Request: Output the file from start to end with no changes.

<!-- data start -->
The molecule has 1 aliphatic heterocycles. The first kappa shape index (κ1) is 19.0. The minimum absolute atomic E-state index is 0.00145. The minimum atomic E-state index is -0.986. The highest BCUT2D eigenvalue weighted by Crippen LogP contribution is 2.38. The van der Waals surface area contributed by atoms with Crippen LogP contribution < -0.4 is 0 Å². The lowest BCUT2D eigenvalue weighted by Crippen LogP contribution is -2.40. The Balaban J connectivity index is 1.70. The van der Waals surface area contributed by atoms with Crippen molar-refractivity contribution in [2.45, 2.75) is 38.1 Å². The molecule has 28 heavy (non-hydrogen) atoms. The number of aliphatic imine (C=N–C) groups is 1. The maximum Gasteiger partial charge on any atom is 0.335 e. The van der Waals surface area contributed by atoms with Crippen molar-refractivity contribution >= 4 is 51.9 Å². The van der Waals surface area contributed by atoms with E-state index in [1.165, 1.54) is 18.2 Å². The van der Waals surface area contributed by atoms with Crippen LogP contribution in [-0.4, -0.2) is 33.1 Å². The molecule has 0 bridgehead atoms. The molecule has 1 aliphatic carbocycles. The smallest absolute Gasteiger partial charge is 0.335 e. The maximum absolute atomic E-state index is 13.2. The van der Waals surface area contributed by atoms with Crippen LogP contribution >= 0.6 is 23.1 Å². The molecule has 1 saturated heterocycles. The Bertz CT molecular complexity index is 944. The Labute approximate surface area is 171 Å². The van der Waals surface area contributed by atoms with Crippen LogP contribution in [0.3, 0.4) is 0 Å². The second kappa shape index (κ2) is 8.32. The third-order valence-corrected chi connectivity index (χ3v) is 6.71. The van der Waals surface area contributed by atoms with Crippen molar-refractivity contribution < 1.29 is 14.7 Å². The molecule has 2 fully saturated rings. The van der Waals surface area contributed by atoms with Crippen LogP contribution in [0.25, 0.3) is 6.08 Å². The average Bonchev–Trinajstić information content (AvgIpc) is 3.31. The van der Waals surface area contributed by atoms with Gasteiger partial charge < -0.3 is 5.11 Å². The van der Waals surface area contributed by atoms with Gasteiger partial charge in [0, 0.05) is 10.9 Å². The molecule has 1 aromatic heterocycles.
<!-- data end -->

The molecule has 1 aliphatic heterocycles. The first kappa shape index (κ1) is 19.0. The minimum absolute atomic E-state index is 0.00145. The minimum atomic E-state index is -0.986. The highest BCUT2D eigenvalue weighted by Crippen LogP contribution is 2.38. The van der Waals surface area contributed by atoms with Crippen LogP contribution < -0.4 is 0 Å². The lowest BCUT2D eigenvalue weighted by Crippen LogP contribution is -2.40. The Balaban J connectivity index is 1.70. The van der Waals surface area contributed by atoms with Crippen molar-refractivity contribution in [2.45, 2.75) is 38.1 Å². The molecule has 28 heavy (non-hydrogen) atoms. The number of aliphatic imine (C=N–C) groups is 1. The maximum Gasteiger partial charge on any atom is 0.335 e. The van der Waals surface area contributed by atoms with Crippen molar-refractivity contribution >= 4 is 51.9 Å². The van der Waals surface area contributed by atoms with E-state index in [1.165, 1.54) is 18.2 Å². The van der Waals surface area contributed by atoms with Crippen LogP contribution in [-0.4, -0.2) is 33.1 Å². The molecule has 0 bridgehead atoms. The molecule has 1 aliphatic carbocycles. The smallest absolute Gasteiger partial charge is 0.335 e. The maximum absolute atomic E-state index is 13.2. The van der Waals surface area contributed by atoms with Crippen LogP contribution >= 0.6 is 23.1 Å². The molecule has 1 saturated heterocycles. The Bertz CT molecular complexity index is 944. The Labute approximate surface area is 171 Å². The van der Waals surface area contributed by atoms with Crippen LogP contribution in [0.3, 0.4) is 0 Å². The second kappa shape index (κ2) is 8.32. The third-order valence-corrected chi connectivity index (χ3v) is 6.71. The van der Waals surface area contributed by atoms with Crippen molar-refractivity contribution < 1.29 is 14.7 Å². The molecule has 2 fully saturated rings. The van der Waals surface area contributed by atoms with Crippen LogP contribution in [0.25, 0.3) is 6.08 Å². The average Bonchev–Trinajstić information content (AvgIpc) is 3.31. The van der Waals surface area contributed by atoms with Gasteiger partial charge < -0.3 is 5.11 Å². The van der Waals surface area contributed by atoms with Gasteiger partial charge in [0, 0.05) is 10.9 Å². The molecule has 1 aromatic heterocycles.